One of discount mobile telephony’s main features is that the customer’s registers and pay for their mobile accounts online. Add to this that the pricing tariffs are extremely simple and do not contain any subscription, but only very low prices on “voice” minutes and SMS messages.

The Discount Mobile Service Providers are letting customers service themselves online and thereby making them able to run very small, tight, cost-efficient organisations that let them make a profit even with their ultra-low mobile telephony prices! This is worth mentioning, as the traditional Mobile Operators and Service Providers have a hard time making profit.

Today the number one selling point on the Danish Mobile market is simply the price, and most mobile operators have passively chosen to copy and thereby follow the discount service providers’ concept – instead of taking up the fight.

The reality for the Danish consumers is:
-The price of a mobile minute has in only 6 months dropped from 0.17 Euro to 0.09 Euro
-The price of an SMS has fallen from 0.07 Euro to 0.03 Euro
-The price of a subscription has fallen from 6.7 Euro to 0 Euro

Today Danes can choose between no less than ten different “Discount Mobile” Service Providers, in a country of 5.5 million people, with a mobile penetration of 92% – Eight of these Service Providers have launched within the last 12 months! To say that the Danish Discount Mobile providers have revolutionized the Danish mobile market is simply an understatement and the competition they have created on the market has financially hurt both the established mobile operators and service providers.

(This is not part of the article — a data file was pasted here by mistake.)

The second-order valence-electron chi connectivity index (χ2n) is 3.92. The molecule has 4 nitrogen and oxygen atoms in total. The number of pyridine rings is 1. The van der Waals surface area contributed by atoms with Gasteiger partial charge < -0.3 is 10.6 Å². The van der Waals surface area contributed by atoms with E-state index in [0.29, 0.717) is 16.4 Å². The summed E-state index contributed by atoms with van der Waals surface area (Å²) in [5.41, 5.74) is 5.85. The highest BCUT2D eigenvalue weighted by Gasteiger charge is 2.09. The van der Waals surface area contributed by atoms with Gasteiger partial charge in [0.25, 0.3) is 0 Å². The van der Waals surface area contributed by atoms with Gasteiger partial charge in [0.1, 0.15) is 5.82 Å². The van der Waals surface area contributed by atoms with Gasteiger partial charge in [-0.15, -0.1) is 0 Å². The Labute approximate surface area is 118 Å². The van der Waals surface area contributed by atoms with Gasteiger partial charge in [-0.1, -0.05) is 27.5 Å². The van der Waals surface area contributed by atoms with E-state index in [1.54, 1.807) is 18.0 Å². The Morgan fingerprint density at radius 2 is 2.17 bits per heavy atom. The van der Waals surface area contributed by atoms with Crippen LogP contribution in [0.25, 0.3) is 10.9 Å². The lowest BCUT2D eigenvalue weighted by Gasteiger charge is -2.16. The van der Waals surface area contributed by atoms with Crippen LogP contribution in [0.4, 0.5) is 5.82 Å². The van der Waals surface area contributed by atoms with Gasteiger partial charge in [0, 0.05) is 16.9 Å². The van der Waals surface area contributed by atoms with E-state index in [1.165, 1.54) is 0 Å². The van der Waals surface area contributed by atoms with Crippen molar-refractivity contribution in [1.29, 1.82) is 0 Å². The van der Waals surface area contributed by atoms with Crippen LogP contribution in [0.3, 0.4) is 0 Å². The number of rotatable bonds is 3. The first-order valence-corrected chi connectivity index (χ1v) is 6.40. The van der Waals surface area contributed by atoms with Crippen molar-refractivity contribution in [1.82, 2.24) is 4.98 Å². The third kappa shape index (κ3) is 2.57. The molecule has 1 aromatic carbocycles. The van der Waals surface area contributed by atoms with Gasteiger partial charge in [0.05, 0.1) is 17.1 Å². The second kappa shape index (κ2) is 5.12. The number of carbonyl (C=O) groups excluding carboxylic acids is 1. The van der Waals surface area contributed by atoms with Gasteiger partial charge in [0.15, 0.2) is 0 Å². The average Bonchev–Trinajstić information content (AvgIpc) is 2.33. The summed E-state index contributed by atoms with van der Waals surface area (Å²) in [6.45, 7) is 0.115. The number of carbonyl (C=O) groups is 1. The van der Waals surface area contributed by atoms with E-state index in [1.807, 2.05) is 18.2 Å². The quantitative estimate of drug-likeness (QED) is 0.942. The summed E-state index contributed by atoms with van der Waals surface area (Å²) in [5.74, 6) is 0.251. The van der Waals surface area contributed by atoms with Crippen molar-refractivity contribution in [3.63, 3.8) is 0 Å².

The Discount Mobile Service Providers (MVNO’s) possess 23% of voice-traffic in Denmark, and close to 30% of the SMS/TXT traffic.

Prepaid customers are the first to switch to the new discount players and together with the enormous price reductions seen in Denmark this will have consequences for both the mobile operators and their employees.

But it doesn’t even end there, in 1H 2003, the Danish discount mobile service provider Telmore received 42.9% of all the number porting requests in those six months – that really shows that the established mobile operators’ customers will churn to a discount provider if they can port their existing mobile number with them – customers simply want cheap, easy to understand tariffs on basic mobile services.

So now the established mobile operators are loosing market shares, not just because their customers are switching to discount providers, but also because many new first-time mobile customers prefer to start up with a discount providers offering. Up to now, discount mobile telephony has very much been a Danish phenomenon, but there is no doubt that most of the Western European mobile operators will have to start looking at their strategies in the near future, as the discount mobile service providers come marching through their territories.

The results are very apparent. Money is pouring out of the operators’ cash boxes and the large revenue from subscriptions will most probably disappear over time.
TDC who is the largest operator in Denmark with 46% of market share, experienced voice/minute growth of 19% in 2003, and at the same time they experienced 22% decline in ARPU.